Everyone is talking about happiness. From Gretchen Ruben’s New York Times best seller (pictured right) to that infectious Pharel song, we’ve become obsessed with finding the right recipe for joy in our lives. Psychologists like Barbara Frederickson have even modeled happiness in mathematical terms: according to Frederickson’s research we need a 3:1 ratio of positive experiences to negative ones in order to flourish. Perhaps it’s in our DNA — our founding documents enshrine the “pursuit of happiness” as one of our most sacred rights.
That’s why I was taken aback when I caught the end of an interview with journalist David Brooks on NPR. He was talking about how being successful on paper — succeeding in school, building a career, mastering the skills of his profession — has not led to his personal happiness. And that, in his experience, the people who are truly happy are not concerned with happiness at all — they are often concerned with others’ well-being and happiness, with deeper virtues that fly in the face of our culture of instant gratification or personal satisfaction.
In his recent book, The Road to Character, Brooks pushes back on this culture of the “Big Me,” as he calls it. All of this focus on personal happiness, finding our own passions, pursuing our own dreams encourages a culture of self-centered-ness that ultimately leaves us void of true achievement of character. Instead of working to cultivate traits such as compassion, empathy, selflessness, responsibility, and commitment, we are taught to accumulate resume-builders and “likes.” We have a culture centered on individual achievement, power, and wealth, which prevents us from working together to create a more just, healthy, and sustainable world. He writes:
Commencement speakers are always telling young people to follow their passions. Be true to yourself. This is a vision of life that begins with self and ends with self. But people on the road to inner light do not find their vocations by asking, what do I want from life? They ask, what is life asking of me? How can I match my intrinsic talent with one of the world’s deep needs?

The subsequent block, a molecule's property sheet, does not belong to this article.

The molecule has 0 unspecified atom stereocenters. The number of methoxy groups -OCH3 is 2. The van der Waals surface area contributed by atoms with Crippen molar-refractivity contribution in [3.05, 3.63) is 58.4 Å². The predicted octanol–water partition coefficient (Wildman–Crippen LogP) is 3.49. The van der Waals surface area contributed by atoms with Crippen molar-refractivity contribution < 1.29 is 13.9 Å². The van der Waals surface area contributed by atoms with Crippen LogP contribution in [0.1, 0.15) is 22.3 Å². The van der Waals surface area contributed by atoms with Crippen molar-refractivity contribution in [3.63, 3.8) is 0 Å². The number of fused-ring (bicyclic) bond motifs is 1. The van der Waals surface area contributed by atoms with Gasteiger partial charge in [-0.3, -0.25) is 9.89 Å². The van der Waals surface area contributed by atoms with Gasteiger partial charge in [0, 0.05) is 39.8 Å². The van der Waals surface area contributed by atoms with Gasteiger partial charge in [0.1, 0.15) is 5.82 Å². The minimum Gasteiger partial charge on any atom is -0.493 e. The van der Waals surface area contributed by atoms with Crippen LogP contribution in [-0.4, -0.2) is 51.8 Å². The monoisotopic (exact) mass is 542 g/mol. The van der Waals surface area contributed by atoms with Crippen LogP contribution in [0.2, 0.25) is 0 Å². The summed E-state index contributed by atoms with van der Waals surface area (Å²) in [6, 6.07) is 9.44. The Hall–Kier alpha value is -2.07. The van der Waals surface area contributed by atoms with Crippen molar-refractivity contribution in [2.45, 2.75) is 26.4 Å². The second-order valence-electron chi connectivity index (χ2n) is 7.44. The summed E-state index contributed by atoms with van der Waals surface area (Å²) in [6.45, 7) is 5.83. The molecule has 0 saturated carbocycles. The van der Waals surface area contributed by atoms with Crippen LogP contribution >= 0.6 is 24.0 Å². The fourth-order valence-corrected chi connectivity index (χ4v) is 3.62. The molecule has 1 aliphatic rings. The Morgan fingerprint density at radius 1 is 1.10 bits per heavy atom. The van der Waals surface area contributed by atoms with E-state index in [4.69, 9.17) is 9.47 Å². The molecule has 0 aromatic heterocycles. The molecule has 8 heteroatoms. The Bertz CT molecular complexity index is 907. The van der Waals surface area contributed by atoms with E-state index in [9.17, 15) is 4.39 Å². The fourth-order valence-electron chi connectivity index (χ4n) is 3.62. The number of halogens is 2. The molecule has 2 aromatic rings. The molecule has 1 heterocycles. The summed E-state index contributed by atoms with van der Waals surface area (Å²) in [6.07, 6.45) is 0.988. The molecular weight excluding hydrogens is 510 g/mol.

(image credit: askmissa.com)
Although there are some religious undertones to his book — many of the moral virtues he explores are also values of the Jewish, Muslim, and Christian traditions, among others — the work is a secular one. Brooks has researched the lives of moral “heroes” from A. Philip Randolph and Dorothy Day to Dwight Eisenhower and Frances Perkins, each of whom can teach us something about reaching past our shortcomings to contribute something to the world that is larger than ourselves.
Brooks suggests that we can follow these examples to teach ourselves and inspire ourselves to become better people. To be braver, more honest, more loving. And in turn to make the world a better place.
(image credit: 92y.org)
Although the focus of the book is not on educational practices, there are implications for our schools. As Brooks points out, we spend a lot of time educating children to be ready for college and careers by focusing on the academic skills, the knowledge, even the grit and determination they will need to be capable of competing out in the “real world.”
We all know that the eulogy virtues are more important than the résumé ones. But our culture and our educational systems spend more time teaching the skills and strategies you need for career success than the qualities you need to radiate that sort of inner light. Many of us are clearer on how to build an external career than on how to build inner character.
I’ve found myself thinking a lot about the role of schools in cultivating character and moral virtues. Even when I’ve been in schools that claim to be doing this — pretty much every school I’ve been do has a list of norms or virtues they claim to be cultivating — I’ve never seen it done well. We make nice, alliterative lists of traits we want students to embody and then refer to them as “norms” or “rules” — Be respectful, responsible, resilient! Be prepared, productive, and polite!
But, as Brooks points out, cultivating the virtues that matter is tough, deep work. It requires lots of time and reflection, and intentional deconstruction and reconstruction of ourselves. We have to read and discuss and soul-search if we really want to become more hard-working, thoughtful, and caring. Are we devoting time to this in our schools? Should we? At least for those of us who think education should help us create the world we want to live in, the answer must be “yes.”
Read more here: “The Moral Bucket List” from last week’s New York Times.